The fiction of Eliza Haywood, Penelope Aubin and Elizabeth Singer Rowe has been seen to represent two very different ways of writing novels in the 1720s: the amatory and the pious. The literary significance of these writers has also been described in terms of two traditions of women's writing: the scandalous and the virtuous. This article suggests that these conventional dichotomies are unsettled by a comparative reading of Love in Excess alongside the fiction of Aubin and Rowe. A parallel reading of the work of these writers, in fact, reveals very close textual similarities which suggest that women writers of the 1720s were more indebted to Haywood than has hitherto been acknowledged. The article contends that Haywood should occupy a more central position in the history of early eighteenth-century literary culture and posits a conception of authorial influence between women as a process of dialogue and recognition rather than dismissal and rejection.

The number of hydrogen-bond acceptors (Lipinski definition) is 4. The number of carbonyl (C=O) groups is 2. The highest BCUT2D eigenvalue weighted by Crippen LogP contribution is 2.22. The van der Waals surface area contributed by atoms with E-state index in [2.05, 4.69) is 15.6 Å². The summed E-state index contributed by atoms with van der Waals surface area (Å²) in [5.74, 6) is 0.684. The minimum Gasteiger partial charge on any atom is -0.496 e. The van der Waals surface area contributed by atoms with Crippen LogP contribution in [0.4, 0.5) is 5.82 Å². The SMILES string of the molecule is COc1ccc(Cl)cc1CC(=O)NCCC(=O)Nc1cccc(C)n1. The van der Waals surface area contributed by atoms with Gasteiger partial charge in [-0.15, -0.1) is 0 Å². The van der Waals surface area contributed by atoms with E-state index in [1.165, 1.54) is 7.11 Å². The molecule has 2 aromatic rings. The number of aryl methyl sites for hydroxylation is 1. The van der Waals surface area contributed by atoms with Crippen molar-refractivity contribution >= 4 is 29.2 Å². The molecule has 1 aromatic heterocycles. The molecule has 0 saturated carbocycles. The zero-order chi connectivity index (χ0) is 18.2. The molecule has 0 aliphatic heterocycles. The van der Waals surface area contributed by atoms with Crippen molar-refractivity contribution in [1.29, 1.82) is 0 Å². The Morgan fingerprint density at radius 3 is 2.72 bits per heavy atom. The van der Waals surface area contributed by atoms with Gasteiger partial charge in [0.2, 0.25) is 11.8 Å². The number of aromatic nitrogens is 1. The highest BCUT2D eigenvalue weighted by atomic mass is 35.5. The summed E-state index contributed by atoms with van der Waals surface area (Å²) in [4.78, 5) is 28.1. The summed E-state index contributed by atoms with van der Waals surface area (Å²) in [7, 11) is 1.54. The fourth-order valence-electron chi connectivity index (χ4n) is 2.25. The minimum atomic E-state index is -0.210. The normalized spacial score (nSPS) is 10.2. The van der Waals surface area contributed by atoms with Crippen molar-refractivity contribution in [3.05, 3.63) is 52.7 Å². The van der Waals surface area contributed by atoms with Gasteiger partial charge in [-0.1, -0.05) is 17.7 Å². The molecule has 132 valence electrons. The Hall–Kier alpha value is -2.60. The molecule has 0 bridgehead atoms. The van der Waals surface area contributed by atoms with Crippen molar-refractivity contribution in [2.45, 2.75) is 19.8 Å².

|Number of pages||19|
|Publication status||Published - 01 Oct 2000|